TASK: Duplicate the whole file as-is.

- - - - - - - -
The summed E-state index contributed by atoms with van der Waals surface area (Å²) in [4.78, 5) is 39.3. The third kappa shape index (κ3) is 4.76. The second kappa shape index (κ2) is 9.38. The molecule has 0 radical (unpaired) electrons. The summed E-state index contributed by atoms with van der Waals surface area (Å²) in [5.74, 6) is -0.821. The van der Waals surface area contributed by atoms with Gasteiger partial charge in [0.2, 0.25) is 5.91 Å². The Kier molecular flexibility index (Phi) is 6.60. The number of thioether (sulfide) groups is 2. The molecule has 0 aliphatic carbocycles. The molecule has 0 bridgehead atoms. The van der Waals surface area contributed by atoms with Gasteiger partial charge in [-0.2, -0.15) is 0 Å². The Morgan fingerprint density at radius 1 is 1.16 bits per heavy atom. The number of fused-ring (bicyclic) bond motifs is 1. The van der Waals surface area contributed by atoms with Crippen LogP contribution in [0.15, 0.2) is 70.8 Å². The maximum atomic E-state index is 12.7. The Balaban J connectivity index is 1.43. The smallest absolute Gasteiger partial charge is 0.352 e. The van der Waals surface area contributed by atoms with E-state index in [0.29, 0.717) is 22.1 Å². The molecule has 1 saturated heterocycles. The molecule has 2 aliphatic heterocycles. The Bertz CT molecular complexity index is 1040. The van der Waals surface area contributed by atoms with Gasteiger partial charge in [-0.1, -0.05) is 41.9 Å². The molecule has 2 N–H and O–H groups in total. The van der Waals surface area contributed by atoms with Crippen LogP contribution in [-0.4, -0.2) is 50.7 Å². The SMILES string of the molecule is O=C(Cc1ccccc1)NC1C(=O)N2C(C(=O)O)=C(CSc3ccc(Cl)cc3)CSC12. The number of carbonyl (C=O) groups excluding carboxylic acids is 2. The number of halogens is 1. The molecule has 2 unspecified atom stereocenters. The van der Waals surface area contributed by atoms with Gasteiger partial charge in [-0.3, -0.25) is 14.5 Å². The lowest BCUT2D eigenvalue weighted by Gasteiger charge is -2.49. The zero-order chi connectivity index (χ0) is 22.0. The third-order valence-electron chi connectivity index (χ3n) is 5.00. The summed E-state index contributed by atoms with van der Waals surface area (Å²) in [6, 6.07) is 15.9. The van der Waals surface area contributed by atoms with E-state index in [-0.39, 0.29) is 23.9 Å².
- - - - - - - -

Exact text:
The summed E-state index contributed by atoms with van der Waals surface area (Å²) in [4.78, 5) is 39.3. The third kappa shape index (κ3) is 4.76. The second kappa shape index (κ2) is 9.38. The molecule has 0 radical (unpaired) electrons. The summed E-state index contributed by atoms with van der Waals surface area (Å²) in [5.74, 6) is -0.821. The van der Waals surface area contributed by atoms with Gasteiger partial charge in [0.2, 0.25) is 5.91 Å². The Kier molecular flexibility index (Phi) is 6.60. The number of thioether (sulfide) groups is 2. The molecule has 0 aliphatic carbocycles. The molecule has 0 bridgehead atoms. The van der Waals surface area contributed by atoms with Gasteiger partial charge in [-0.2, -0.15) is 0 Å². The Morgan fingerprint density at radius 1 is 1.16 bits per heavy atom. The number of fused-ring (bicyclic) bond motifs is 1. The van der Waals surface area contributed by atoms with Crippen LogP contribution in [0.15, 0.2) is 70.8 Å². The maximum atomic E-state index is 12.7. The Balaban J connectivity index is 1.43. The smallest absolute Gasteiger partial charge is 0.352 e. The van der Waals surface area contributed by atoms with E-state index in [0.29, 0.717) is 22.1 Å². The molecule has 1 saturated heterocycles. The molecule has 2 aliphatic heterocycles. The Bertz CT molecular complexity index is 1040. The van der Waals surface area contributed by atoms with Gasteiger partial charge in [-0.1, -0.05) is 41.9 Å². The molecule has 2 N–H and O–H groups in total. The van der Waals surface area contributed by atoms with Crippen LogP contribution in [-0.4, -0.2) is 50.7 Å². The SMILES string of the molecule is O=C(Cc1ccccc1)NC1C(=O)N2C(C(=O)O)=C(CSc3ccc(Cl)cc3)CSC12. The number of carbonyl (C=O) groups excluding carboxylic acids is 2. The number of halogens is 1. The molecule has 2 unspecified atom stereocenters. The van der Waals surface area contributed by atoms with Gasteiger partial charge in [-0.3, -0.25) is 14.5 Å². The lowest BCUT2D eigenvalue weighted by Gasteiger charge is -2.49. The zero-order chi connectivity index (χ0) is 22.0. The third-order valence-electron chi connectivity index (χ3n) is 5.00. The summed E-state index contributed by atoms with van der Waals surface area (Å²) in [6, 6.07) is 15.9. The van der Waals surface area contributed by atoms with E-state index in [-0.39, 0.29) is 23.9 Å².